China and the Third Industrial Revolution

Digital manufacturing

Just read a seriously thought provoking article in the Economist, The third industrial revolution: The digitization of manufacturing will transform the way goods are made—and change the politics of jobs too, the thesis of which is that we are on the cusp of a third industrial revolution. The first industrial revolution “began in Britain in the late 18th century, with the mechanization of the textile industry.” The “second industrial revolution came in the early 20th century, when Henry Ford mastered the moving assembly line and ushered in the age of mass production.” The third revolution “is under way” and it consists of manufacturing “going digital.”

The article then points out that this revolution — like those before it  — will be disruptive:

Like all revolutions, this one will be disruptive. Digital technology has already rocked the media and retailing industries, just as cotton mills crushed hand looms and the Model T put farriers out of work. Many people will look at the factories of the future and shudder. They will not be full of grimy machines manned by men in oily overalls. Many will be squeaky clean—and almost deserted. Some carmakers already produce twice as many vehicles per employee as they did only a decade or so ago. Most jobs will not be on the factory floor but in the offices nearby, which will be full of designers, engineers, IT specialists, logistics experts, marketing staff and other professionals. The manufacturing jobs of the future will require more skills. Many dull, repetitive tasks will become obsolete: you no longer need riveters when a product has no rivets.

It then talks of how it will not only affect how things are made, it will also affect where things are made:

The revolution will affect not only how things are made, but where. Factories used to move to low-wage countries to curb labour costs. But labour costs are growing less and less important: a $499 first-generation iPad included only about $33 of manufacturing labour, of which the final assembly in China accounted for just $8. Offshore production is increasingly moving back to rich countries not because Chinese wages are rising, but because companies now want to be closer to their customers so that they can respond more quickly to changes in demand. And some products are so sophisticated that it helps to have the people who design them and the people who make them in the same place. The Boston Consulting Group reckons that in areas such as transport, computers, fabricated metals and machinery, 10-30% of the goods that America now imports from China could be made at home by 2020, boosting American output by $20 billion-55 billion a year.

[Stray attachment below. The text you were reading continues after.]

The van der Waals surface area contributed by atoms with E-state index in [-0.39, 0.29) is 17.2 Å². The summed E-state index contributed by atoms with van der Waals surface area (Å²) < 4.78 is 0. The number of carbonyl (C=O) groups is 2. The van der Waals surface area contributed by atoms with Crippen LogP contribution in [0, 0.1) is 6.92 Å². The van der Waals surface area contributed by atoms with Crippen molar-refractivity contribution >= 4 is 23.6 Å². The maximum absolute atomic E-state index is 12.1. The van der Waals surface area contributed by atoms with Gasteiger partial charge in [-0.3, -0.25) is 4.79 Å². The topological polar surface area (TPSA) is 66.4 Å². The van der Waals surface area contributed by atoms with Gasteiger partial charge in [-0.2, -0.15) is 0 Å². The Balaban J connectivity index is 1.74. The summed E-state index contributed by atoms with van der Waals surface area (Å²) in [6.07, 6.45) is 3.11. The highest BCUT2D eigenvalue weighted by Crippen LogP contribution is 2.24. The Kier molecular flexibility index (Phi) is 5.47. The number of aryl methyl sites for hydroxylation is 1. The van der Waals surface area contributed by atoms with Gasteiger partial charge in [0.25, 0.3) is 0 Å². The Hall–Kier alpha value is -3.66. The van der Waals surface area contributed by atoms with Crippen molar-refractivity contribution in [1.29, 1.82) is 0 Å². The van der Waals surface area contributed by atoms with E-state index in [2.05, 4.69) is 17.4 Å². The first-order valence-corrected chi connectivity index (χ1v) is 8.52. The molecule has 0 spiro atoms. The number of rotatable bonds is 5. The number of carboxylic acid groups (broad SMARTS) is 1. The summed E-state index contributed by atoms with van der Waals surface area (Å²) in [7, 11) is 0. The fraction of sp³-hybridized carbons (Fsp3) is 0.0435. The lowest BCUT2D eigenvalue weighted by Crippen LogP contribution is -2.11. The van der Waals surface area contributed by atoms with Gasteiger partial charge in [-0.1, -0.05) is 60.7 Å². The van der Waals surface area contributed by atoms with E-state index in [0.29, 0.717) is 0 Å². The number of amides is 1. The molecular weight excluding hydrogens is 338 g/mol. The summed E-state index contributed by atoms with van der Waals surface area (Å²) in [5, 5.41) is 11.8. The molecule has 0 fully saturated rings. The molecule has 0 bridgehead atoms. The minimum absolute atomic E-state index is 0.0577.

So here are the big questions. Where will China fit in this next revolution? Will it thrive, flat-line or decline? In some respects, I think China has the potential to thrive as it is amazing at taking advantage of the latest manufacturing technologies. But will it create the newest technologies, and if it does not, will it be able to get access to them either by purchasing or licensing them?  Or will it be able to “steal” them? Do you even buy into this idea of a third revolution? If you do, when do you think it will occur and when will its results become known? And what will it mean for China and for US-China-EU relations and trade and relative wealth?

Go with it people. We really want your thoughts.

While going through the TSA security line at SeaTac Airport the other day, I heard two people talking about the above.  The person doing most of the talking was saying he had moved to Houston to work at a 3-D parts printing company. He went on to say he is an outdoors person and he really misses Seattle, but that he took the job because it is “so much the wave of the future.’ He then in one sentence did a great job explaining 3-D printing. He said that “unlike carving, where you start with a block and end up with a product, you start with nothing and you just keep layering until you have a product.” Is the fact I heard this just another indication of what is happening out there or is it just the equivalent of when you buy a Honda Accord, you start noticing that everyone else is driving a Honda Accord? Or is it all me just mistakenly hyping something that really isn’t going to make that big a difference?

10 responses to “China and the Third Industrial Revolution”

  1. What you describe has been going on in USA for 20 years.  This is why factory output is the same or higher with many fewer people.  Also why there are still jobs for college degree poeple, especially in any sort of technical skill, but not so much for those without.  My question is if China went this direction, wouldn’t it be counter-productive?  Where would they then employ all those factory workers?

  2. The problem China has is not economic, but social. Yes, continued economic growth is important, but more important is that the masses be employed. In a fully automated future, what will the masses do? What will keep them fat, dumb and happy? What will keep them from storming the Bastille?